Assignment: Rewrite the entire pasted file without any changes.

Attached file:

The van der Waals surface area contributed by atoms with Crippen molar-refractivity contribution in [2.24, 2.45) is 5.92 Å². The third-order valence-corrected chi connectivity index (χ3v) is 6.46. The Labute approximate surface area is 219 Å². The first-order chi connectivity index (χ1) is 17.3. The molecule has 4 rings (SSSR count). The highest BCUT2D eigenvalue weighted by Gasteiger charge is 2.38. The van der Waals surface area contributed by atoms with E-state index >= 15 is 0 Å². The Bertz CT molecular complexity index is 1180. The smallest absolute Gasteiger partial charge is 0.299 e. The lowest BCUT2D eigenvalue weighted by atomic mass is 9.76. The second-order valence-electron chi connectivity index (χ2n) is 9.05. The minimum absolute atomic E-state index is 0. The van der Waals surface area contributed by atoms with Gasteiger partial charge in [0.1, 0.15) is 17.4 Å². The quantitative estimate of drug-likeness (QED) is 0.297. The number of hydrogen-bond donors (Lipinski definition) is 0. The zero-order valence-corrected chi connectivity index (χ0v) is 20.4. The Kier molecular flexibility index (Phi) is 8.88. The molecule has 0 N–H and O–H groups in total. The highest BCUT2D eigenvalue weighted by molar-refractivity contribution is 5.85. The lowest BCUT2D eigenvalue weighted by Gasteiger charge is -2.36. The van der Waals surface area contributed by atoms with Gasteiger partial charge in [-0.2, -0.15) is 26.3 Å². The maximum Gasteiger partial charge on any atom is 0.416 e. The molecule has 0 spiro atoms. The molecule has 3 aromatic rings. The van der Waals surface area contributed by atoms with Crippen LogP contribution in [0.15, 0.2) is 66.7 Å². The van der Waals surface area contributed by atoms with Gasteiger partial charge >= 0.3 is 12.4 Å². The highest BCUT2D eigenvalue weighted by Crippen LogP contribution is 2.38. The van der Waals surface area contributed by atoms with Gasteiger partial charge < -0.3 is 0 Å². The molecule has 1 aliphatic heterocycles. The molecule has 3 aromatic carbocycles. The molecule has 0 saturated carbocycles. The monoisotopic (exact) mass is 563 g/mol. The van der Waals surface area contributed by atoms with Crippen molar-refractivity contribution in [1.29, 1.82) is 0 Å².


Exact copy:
The van der Waals surface area contributed by atoms with Crippen molar-refractivity contribution in [2.24, 2.45) is 5.92 Å². The third-order valence-corrected chi connectivity index (χ3v) is 6.46. The Labute approximate surface area is 219 Å². The first-order chi connectivity index (χ1) is 17.3. The molecule has 4 rings (SSSR count). The highest BCUT2D eigenvalue weighted by Gasteiger charge is 2.38. The van der Waals surface area contributed by atoms with E-state index >= 15 is 0 Å². The Bertz CT molecular complexity index is 1180. The smallest absolute Gasteiger partial charge is 0.299 e. The lowest BCUT2D eigenvalue weighted by atomic mass is 9.76. The second-order valence-electron chi connectivity index (χ2n) is 9.05. The minimum absolute atomic E-state index is 0. The van der Waals surface area contributed by atoms with Gasteiger partial charge in [0.1, 0.15) is 17.4 Å². The quantitative estimate of drug-likeness (QED) is 0.297. The number of hydrogen-bond donors (Lipinski definition) is 0. The zero-order valence-corrected chi connectivity index (χ0v) is 20.4. The Kier molecular flexibility index (Phi) is 8.88. The molecule has 0 N–H and O–H groups in total. The highest BCUT2D eigenvalue weighted by molar-refractivity contribution is 5.85. The lowest BCUT2D eigenvalue weighted by Gasteiger charge is -2.36. The van der Waals surface area contributed by atoms with Gasteiger partial charge in [-0.2, -0.15) is 26.3 Å². The maximum Gasteiger partial charge on any atom is 0.416 e. The molecule has 0 spiro atoms. The molecule has 3 aromatic rings. The van der Waals surface area contributed by atoms with Crippen LogP contribution in [0.15, 0.2) is 66.7 Å². The van der Waals surface area contributed by atoms with Gasteiger partial charge >= 0.3 is 12.4 Å². The highest BCUT2D eigenvalue weighted by Crippen LogP contribution is 2.38. The van der Waals surface area contributed by atoms with Gasteiger partial charge < -0.3 is 0 Å². The molecule has 1 aliphatic heterocycles. The molecule has 3 aromatic carbocycles. The molecule has 0 saturated carbocycles. The monoisotopic (exact) mass is 563 g/mol. The van der Waals surface area contributed by atoms with Crippen molar-refractivity contribution in [1.29, 1.82) is 0 Å².